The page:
June 2022 Harriett Book Club
At Night All Blood is Black by French writer David Diop (tr. Anna Moschovakis) is probably one of the shortest novels our book club has read so far, but man, it packs a punch!
Diop’s ability to portray a myriad of men’s emotions and the trauma that soldiers suffer in the context of WWI against the backdrop of Senegalese history and culture is evidence of why his writing won and deserves the 2021 International Booker Prize.
In only 145 pages, At Night All Blood is Black illustrates the protagonist Alfa Ndiaye’s descent into madness after his more-than-brother Mademba Diop died a long death in the trenches because Alfa refused to finish him off after he was mutilated by the enemy.
Guilt. Insurmountable guilt. How does a colonised man, a Senegalese man, or a man in general cope with guilt, pain, loss, and trauma?
A book club member pointed out the toxic masculinity that flows throughout the story, where Alfa, despite undergoing tremendous stress and heartache, succumbs to cultural pressures in the war context and perhaps in that era for men to resort to even more killing to assuage inner suffering.
Yet there are unspoken expectations on the limits to violence – other soldiers begin to fear Alfa after he returns from the trenches with the fourth pair of enemy hands. Where does savagery begin and end?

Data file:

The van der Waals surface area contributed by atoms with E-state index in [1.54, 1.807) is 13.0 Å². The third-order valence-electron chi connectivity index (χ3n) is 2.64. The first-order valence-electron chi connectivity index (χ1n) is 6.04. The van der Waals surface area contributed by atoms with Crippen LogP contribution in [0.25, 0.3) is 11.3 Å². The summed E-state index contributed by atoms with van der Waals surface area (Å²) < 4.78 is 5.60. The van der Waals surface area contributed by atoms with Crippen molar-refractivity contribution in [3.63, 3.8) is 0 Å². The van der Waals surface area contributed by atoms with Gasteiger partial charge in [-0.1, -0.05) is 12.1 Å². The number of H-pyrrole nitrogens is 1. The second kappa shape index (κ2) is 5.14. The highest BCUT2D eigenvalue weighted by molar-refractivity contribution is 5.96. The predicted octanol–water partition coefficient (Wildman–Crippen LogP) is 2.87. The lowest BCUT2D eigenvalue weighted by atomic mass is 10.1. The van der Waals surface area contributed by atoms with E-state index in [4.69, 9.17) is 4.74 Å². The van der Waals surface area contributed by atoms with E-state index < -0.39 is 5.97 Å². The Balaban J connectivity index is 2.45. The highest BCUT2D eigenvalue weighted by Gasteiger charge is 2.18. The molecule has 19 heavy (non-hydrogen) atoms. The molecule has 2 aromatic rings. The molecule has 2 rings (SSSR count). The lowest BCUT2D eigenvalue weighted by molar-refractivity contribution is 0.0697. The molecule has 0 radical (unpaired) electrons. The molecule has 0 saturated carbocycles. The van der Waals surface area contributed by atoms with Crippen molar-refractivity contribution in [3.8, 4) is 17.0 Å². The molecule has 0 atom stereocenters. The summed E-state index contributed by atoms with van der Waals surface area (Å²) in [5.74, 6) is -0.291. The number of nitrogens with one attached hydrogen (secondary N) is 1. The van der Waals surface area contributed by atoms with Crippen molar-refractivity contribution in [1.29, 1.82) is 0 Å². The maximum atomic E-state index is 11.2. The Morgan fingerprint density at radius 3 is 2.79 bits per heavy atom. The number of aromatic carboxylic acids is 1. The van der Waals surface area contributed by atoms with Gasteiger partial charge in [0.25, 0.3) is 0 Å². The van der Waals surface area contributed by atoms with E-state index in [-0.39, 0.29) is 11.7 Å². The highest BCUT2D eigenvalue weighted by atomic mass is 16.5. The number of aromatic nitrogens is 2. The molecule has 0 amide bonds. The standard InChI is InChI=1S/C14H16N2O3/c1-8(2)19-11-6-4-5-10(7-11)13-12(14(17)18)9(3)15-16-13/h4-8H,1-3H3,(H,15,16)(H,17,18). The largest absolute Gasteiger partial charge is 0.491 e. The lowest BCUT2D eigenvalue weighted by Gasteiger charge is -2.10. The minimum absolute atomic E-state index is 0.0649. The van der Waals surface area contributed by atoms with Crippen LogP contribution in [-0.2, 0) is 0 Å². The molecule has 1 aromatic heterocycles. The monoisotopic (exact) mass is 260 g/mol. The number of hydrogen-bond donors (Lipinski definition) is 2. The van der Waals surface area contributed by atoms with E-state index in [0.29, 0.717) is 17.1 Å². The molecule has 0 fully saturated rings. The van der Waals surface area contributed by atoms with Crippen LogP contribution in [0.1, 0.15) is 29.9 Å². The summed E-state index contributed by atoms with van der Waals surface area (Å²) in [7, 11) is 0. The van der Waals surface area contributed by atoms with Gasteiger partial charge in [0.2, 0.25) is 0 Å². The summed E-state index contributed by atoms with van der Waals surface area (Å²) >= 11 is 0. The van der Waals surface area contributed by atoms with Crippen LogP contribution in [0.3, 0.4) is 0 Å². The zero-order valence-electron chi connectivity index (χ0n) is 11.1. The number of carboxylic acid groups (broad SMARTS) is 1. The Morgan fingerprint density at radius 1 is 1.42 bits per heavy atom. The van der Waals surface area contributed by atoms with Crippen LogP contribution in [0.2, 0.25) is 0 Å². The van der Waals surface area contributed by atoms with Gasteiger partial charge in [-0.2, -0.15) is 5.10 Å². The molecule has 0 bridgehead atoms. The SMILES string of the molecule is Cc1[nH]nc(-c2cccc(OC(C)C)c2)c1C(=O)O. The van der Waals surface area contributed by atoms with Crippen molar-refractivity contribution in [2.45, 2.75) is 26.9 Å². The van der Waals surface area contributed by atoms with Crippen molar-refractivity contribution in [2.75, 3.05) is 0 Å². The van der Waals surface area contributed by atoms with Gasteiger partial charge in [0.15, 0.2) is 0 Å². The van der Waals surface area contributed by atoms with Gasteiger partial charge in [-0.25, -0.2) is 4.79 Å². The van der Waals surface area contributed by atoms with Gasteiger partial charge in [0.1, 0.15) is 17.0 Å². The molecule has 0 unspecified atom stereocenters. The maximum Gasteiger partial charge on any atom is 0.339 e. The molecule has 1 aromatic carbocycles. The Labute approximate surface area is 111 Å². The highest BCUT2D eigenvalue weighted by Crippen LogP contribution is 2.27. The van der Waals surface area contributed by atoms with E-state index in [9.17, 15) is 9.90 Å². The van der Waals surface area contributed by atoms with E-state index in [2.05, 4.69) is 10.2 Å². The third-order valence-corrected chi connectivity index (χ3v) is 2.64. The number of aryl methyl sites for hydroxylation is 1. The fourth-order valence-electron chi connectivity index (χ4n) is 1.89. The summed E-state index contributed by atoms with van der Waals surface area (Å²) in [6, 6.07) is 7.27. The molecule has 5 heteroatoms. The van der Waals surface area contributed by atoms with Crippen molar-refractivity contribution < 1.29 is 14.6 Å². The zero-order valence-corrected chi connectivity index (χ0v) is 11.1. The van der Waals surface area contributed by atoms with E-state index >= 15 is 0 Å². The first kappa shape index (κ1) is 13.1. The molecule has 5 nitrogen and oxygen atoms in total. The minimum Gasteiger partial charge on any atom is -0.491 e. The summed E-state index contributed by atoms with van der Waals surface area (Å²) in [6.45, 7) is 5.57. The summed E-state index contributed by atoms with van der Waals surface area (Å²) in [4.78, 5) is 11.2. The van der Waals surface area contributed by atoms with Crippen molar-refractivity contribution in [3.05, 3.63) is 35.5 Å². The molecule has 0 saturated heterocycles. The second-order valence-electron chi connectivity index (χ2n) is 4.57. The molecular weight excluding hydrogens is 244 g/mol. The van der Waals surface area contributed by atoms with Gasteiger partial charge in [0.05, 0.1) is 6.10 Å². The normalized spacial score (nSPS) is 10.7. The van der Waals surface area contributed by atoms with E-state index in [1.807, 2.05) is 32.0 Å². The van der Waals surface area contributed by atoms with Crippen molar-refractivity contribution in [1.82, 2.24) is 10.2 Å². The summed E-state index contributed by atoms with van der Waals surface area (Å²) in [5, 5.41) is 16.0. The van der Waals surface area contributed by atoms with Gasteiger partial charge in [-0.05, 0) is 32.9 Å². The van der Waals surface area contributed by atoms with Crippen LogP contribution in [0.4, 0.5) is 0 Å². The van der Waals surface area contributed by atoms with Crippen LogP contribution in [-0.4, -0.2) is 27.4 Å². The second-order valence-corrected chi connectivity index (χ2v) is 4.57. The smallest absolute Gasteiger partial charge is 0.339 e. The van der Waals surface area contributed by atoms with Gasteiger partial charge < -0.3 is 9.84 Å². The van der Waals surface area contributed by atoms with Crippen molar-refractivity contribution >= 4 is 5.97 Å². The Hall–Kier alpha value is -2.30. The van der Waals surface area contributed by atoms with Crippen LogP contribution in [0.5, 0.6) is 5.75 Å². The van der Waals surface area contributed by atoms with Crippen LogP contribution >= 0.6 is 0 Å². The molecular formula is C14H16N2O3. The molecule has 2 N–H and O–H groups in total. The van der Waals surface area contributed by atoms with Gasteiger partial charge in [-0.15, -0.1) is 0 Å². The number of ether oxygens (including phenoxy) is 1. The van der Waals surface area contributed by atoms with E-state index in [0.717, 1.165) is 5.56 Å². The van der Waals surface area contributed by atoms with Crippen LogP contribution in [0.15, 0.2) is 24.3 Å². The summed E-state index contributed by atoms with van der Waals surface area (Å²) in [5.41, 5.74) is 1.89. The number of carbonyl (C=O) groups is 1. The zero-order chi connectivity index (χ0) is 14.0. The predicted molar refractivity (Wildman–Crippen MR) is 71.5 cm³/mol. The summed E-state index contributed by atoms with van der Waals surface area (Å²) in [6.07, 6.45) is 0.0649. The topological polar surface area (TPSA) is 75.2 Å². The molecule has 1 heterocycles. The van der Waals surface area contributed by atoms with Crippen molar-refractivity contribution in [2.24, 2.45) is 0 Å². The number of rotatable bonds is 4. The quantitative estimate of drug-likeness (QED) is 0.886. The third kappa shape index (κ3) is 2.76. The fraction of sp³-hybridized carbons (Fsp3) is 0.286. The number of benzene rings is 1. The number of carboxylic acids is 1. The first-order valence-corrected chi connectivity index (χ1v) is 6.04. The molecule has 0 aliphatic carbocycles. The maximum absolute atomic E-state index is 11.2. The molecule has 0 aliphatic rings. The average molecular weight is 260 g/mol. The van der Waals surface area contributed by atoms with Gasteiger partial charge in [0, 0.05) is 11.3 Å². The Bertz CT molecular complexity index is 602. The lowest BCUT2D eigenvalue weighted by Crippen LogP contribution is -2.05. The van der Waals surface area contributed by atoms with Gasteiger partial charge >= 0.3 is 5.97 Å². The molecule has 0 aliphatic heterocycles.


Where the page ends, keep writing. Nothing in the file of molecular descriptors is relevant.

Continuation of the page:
I personally find that the original French title of the book “Soul Brothers” would have been more apt as it accurately encapsulates the intimacy between and history of Alfa and Mademba. With the French title in mind, it’ll help the reader make better sense of the final chapter and the dissociative episodes that Alfa experiences throughout the story.
If I could ask the writer a question, I’ll probably ask him about the language of body parts in the book. Why are male body parts like the penis obscured with the term “inside-outside” and “middle of the body” while the female breasts are simply spelled out as breasts? Are male bodies treated with more dignity, and, if so, why?
One last point to note is that our book club member also pointed out that we might be able to understand At Night All Blood is Black a tad better if we knew more about Senegalese culture and terms like “demm” (soul eater) [p.s. there are some journal articles on “demm”], which could help us interpret Alfa’s dissociative episodes and the overall story differently.
Join us in July as we discuss Ukrainian writer Andrey Yuryevich Kurkov’s The Milkman in the Night (tr. Amanda Love Darragh).
Everyone is welcome to join our book club. We meet online every last weekend of the month. For more updates, follow us on Instagram and Facebook!